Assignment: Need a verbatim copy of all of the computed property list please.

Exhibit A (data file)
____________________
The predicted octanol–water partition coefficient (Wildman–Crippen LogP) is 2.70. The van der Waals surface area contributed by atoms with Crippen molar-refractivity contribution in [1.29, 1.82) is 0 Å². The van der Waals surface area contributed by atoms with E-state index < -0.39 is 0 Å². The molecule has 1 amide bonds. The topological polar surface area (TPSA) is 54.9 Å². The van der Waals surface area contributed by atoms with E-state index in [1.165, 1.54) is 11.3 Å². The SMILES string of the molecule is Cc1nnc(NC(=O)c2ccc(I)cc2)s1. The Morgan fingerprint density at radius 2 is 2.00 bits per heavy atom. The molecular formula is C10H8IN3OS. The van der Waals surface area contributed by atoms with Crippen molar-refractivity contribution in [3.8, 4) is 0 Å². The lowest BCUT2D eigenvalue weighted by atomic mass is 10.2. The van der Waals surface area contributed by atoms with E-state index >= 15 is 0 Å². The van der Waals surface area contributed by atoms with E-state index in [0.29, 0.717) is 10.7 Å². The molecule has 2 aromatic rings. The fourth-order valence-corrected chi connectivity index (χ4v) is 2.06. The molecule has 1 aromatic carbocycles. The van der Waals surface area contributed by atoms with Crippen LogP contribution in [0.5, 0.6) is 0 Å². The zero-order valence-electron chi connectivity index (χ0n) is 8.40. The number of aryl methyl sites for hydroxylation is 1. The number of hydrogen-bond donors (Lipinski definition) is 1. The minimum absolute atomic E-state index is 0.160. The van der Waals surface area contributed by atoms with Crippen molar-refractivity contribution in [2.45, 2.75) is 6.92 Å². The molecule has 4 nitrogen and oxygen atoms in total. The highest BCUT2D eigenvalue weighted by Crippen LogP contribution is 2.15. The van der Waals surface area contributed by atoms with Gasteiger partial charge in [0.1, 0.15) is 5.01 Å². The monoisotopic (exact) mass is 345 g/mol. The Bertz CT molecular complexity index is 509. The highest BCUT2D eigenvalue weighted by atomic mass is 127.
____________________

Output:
The predicted octanol–water partition coefficient (Wildman–Crippen LogP) is 2.70. The van der Waals surface area contributed by atoms with Crippen molar-refractivity contribution in [1.29, 1.82) is 0 Å². The van der Waals surface area contributed by atoms with E-state index < -0.39 is 0 Å². The molecule has 1 amide bonds. The topological polar surface area (TPSA) is 54.9 Å². The van der Waals surface area contributed by atoms with E-state index in [1.165, 1.54) is 11.3 Å². The SMILES string of the molecule is Cc1nnc(NC(=O)c2ccc(I)cc2)s1. The Morgan fingerprint density at radius 2 is 2.00 bits per heavy atom. The molecular formula is C10H8IN3OS. The van der Waals surface area contributed by atoms with Crippen molar-refractivity contribution in [3.8, 4) is 0 Å². The lowest BCUT2D eigenvalue weighted by atomic mass is 10.2. The van der Waals surface area contributed by atoms with E-state index >= 15 is 0 Å². The van der Waals surface area contributed by atoms with E-state index in [0.29, 0.717) is 10.7 Å². The molecule has 2 aromatic rings. The fourth-order valence-corrected chi connectivity index (χ4v) is 2.06. The molecule has 1 aromatic carbocycles. The van der Waals surface area contributed by atoms with Crippen LogP contribution in [0.5, 0.6) is 0 Å². The zero-order valence-electron chi connectivity index (χ0n) is 8.40. The number of aryl methyl sites for hydroxylation is 1. The number of hydrogen-bond donors (Lipinski definition) is 1. The minimum absolute atomic E-state index is 0.160. The van der Waals surface area contributed by atoms with Crippen molar-refractivity contribution in [2.45, 2.75) is 6.92 Å². The molecule has 4 nitrogen and oxygen atoms in total. The highest BCUT2D eigenvalue weighted by Crippen LogP contribution is 2.15. The van der Waals surface area contributed by atoms with Gasteiger partial charge in [0.1, 0.15) is 5.01 Å². The monoisotopic (exact) mass is 345 g/mol. The Bertz CT molecular complexity index is 509. The highest BCUT2D eigenvalue weighted by atomic mass is 127.